· Harald V of Norway: Olav V - Haakon VII - Frederick VIII of Denmark - Christian IX of Denmark
· Albert II of Belgium: Astrid of Sweden - Princess Ingeborg of Denmark - Fredrick VIII of Denmark - Christian IX of Denmark
· Constantine II of Greece (until the monarchy was abolished in 1973): Paul of Greece - Constantine I - George I - Christian IX of Denmark
Queen Beatrix of the Netherlands, Prince Henri of France, Grand Duke Henri of Luxembourg, Nicholas Romanov of Russia, and Hans-Adam II of Lichtenstein are not directly descended from Christian IX, putting them in something of a minority (especially as the French and Russian royal houses are considered ‘deposed’). And while King Juan Carlos of Spain is not descended from Christian, his son and heir-apparent, Felipe Prince of Asturias, is, by virtue of Juan’s marriage to Sophia of Greece and Denmark (eldest child of Paul of Greece, and sister to King Constantine II of Greece) another descendent of Christian IX. So once Juan Carlos disappears into the pages of history, the next King of Spain will be one Christian IX’s scions, further cementing that ancient gentleman’s hold on the thrones of Europe.
And what of our friend Carl XVI Gustav, whose indiscretions launched this whole line of discussion? Well, it turns out that, unlike so many of his peers, he is not in fact, a descendent of Christian IX.
Charles Edward, Duke of Saxe-Coburg and Gotha, Grandfather of King Carl Gustav, ca. 1933
But he came close. Carl is the son of Princess Sibylla of Saxe-Coburg and Gotha, who was the daughter of Charles Edward, Duke of Saxe-Coburg and Gotha - a chap infamous in the Swedish royal lineage for having been an Obergruppenfuhrer of the S.A. Charles Edward was something of a scandal for the British royal family too. He was the eldest (and only) son of Prince Leopold, Duke of Albany, who was the eighth child and fourth son of Victoria and Albert.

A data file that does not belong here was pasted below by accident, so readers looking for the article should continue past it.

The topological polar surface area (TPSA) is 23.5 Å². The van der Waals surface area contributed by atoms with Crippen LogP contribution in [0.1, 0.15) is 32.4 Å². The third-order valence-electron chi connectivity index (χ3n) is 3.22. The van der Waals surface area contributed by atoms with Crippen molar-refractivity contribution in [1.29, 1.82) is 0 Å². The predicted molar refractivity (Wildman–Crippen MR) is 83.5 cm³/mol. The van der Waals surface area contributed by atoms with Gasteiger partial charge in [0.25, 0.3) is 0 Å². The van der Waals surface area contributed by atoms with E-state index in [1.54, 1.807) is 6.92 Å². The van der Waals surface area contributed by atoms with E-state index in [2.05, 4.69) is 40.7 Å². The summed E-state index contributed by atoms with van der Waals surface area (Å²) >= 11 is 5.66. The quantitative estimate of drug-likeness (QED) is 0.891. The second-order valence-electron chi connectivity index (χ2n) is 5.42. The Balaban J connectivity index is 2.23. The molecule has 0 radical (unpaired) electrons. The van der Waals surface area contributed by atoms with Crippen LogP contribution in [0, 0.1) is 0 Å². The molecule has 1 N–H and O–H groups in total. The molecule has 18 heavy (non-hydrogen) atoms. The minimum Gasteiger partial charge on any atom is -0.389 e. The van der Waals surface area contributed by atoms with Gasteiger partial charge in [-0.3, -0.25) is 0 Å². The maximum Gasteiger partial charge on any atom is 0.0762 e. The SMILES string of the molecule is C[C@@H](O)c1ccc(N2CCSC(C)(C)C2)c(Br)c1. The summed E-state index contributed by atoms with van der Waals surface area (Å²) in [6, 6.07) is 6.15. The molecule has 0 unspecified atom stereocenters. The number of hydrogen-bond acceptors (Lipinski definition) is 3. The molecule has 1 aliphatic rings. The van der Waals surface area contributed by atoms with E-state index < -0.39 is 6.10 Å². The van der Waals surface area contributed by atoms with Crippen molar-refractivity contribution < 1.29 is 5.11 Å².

Prince Leopold, Duke of Albany (1853-1884)
Prince Leopold, a haemophiliac, was notoriously frail and, as such, his mother (protective at the best of times) did her best to keep him around the house. Seeing marriage as his only chance for escape, Leopold expressed an interest in a number of prominent ladies of the era - including, interestingly, Alice Liddel, the daughter of the vice-chancellor of Oxford for whom Reverend Dodgson (aka Lewis Carrol) wrote Alice’s Adventures in Wonderland. Leopold eventually married (at his mother’s suggestion, natch) Princess Helene Friederieke, the daughter of Georg Viktor, Prince of Waldeck-Pyrmont, in 1882. But before he did, he courted none other than Princess Karoline Mathilde of Schleswig-Holstein-Sonderburg-Augustenburg, a great-niece of Victoria, and a daughter of one of Napoleon III’s paramours and Fredrick VIII, Duke of Schleswig Holstein. Fred was the rival Oldenburg claimant to the duchies that were at stake when Christian IX took the Danish throne for the Glucksburgs in 1863, and later lost to Prussia and Austria. Had his great-grandfather Leopold married Princess Karoline, Carl Gustav would’ve enjoyed an older (and Salic Law-compliant) claim to the Danish throne than its current occupant, Margrethe II.
History is full of what-ifs. For one of the best examples imaginable, take another look at that painting of Christian IX and his flock of relatives. Two of the children depicted are the future King George V of the UK and the future Czar Nicholas II of Russia (probably added as the painting was being completed, seeing as how they were born, respectively, in 1865 and 1868).
Here’s what Nick (on the left) and George (on the right) looked like forty years later, in 1913:
The resemblance is uncanny, and it goes beyond the mere physical. Reigning monarchs, first cousins, and virtual twins, glorious in their finery - blissfully unaware that the world they knew would cease to exist in less than a year, and that only three years after that, the gentleman on the left, with all of his family, would be butchered by Bolshevik fanatics in a filthy basement in Yekaterinburg.
One line dies, another line lives on. There’s something to be said for having big families - even if, from time to time, some of them get up to shenanigans.
P.S. If you like big-scene paintings, here’s another one by Tuxen - the wedding of Nicholas II in 1895: http://en.wikipedia.org/wiki/File:TsarNicholasIIWedding.jpg
P.P.S. Tuxen’s also famous for being a member of the “Skagen School” of artists that painted realistic maritime scenes of the northernmost tip of Denmark. I have a number of prints (my wife’s maternal grandfather was a merchant marine/fisherman). Here’s an example of that sort of work: http://rubensgallery.org/upload1/file-admin/images/new22/Laurits%20Tuxen-227734.jpg